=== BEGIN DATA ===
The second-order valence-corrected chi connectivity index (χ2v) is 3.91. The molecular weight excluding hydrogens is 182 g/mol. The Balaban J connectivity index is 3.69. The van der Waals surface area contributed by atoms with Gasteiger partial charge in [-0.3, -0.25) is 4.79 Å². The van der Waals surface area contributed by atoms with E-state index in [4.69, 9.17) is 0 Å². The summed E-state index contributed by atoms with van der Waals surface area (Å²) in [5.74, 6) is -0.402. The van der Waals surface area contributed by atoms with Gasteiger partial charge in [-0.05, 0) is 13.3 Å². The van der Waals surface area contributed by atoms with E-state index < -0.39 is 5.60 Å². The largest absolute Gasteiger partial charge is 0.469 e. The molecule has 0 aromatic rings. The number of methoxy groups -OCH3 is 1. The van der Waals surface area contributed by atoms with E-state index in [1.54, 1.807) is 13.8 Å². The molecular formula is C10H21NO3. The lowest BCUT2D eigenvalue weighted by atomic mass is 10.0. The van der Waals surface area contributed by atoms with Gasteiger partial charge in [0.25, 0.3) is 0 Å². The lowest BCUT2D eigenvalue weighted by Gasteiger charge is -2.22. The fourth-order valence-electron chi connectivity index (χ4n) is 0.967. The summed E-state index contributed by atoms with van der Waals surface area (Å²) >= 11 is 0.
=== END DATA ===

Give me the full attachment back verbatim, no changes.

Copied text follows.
The second-order valence-corrected chi connectivity index (χ2v) is 3.91. The molecular weight excluding hydrogens is 182 g/mol. The Balaban J connectivity index is 3.69. The van der Waals surface area contributed by atoms with Gasteiger partial charge in [-0.3, -0.25) is 4.79 Å². The van der Waals surface area contributed by atoms with E-state index in [4.69, 9.17) is 0 Å². The summed E-state index contributed by atoms with van der Waals surface area (Å²) in [5.74, 6) is -0.402. The van der Waals surface area contributed by atoms with Gasteiger partial charge in [-0.05, 0) is 13.3 Å². The van der Waals surface area contributed by atoms with E-state index < -0.39 is 5.60 Å². The largest absolute Gasteiger partial charge is 0.469 e. The molecule has 0 aromatic rings. The number of methoxy groups -OCH3 is 1. The van der Waals surface area contributed by atoms with E-state index in [1.54, 1.807) is 13.8 Å². The molecular formula is C10H21NO3. The lowest BCUT2D eigenvalue weighted by atomic mass is 10.0. The van der Waals surface area contributed by atoms with Gasteiger partial charge in [0.25, 0.3) is 0 Å². The lowest BCUT2D eigenvalue weighted by Gasteiger charge is -2.22. The fourth-order valence-electron chi connectivity index (χ4n) is 0.967. The summed E-state index contributed by atoms with van der Waals surface area (Å²) >= 11 is 0.